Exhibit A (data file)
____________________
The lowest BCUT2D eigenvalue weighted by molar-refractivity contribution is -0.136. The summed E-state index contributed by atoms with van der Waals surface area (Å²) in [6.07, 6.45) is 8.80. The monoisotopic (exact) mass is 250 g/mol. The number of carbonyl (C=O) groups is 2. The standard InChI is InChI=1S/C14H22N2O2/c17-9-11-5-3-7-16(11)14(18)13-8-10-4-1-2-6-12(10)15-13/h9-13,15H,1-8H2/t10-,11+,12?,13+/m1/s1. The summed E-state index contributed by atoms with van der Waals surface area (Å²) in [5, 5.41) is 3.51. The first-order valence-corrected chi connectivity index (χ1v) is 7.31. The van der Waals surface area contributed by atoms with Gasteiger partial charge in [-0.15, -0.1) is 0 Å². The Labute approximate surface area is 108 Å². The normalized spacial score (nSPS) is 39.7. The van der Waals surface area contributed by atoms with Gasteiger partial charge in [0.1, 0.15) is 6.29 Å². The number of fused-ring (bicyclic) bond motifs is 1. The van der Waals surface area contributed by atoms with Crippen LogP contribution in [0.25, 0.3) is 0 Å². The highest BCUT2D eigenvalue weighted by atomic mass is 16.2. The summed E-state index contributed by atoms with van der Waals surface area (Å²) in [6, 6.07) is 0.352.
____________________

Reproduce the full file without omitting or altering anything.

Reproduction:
The lowest BCUT2D eigenvalue weighted by molar-refractivity contribution is -0.136. The summed E-state index contributed by atoms with van der Waals surface area (Å²) in [6.07, 6.45) is 8.80. The monoisotopic (exact) mass is 250 g/mol. The number of carbonyl (C=O) groups is 2. The standard InChI is InChI=1S/C14H22N2O2/c17-9-11-5-3-7-16(11)14(18)13-8-10-4-1-2-6-12(10)15-13/h9-13,15H,1-8H2/t10-,11+,12?,13+/m1/s1. The summed E-state index contributed by atoms with van der Waals surface area (Å²) in [5, 5.41) is 3.51. The first-order valence-corrected chi connectivity index (χ1v) is 7.31. The van der Waals surface area contributed by atoms with Gasteiger partial charge in [-0.15, -0.1) is 0 Å². The Labute approximate surface area is 108 Å². The normalized spacial score (nSPS) is 39.7. The van der Waals surface area contributed by atoms with Gasteiger partial charge in [0.1, 0.15) is 6.29 Å². The number of fused-ring (bicyclic) bond motifs is 1. The van der Waals surface area contributed by atoms with Crippen LogP contribution in [0.25, 0.3) is 0 Å². The highest BCUT2D eigenvalue weighted by atomic mass is 16.2. The summed E-state index contributed by atoms with van der Waals surface area (Å²) in [6, 6.07) is 0.352.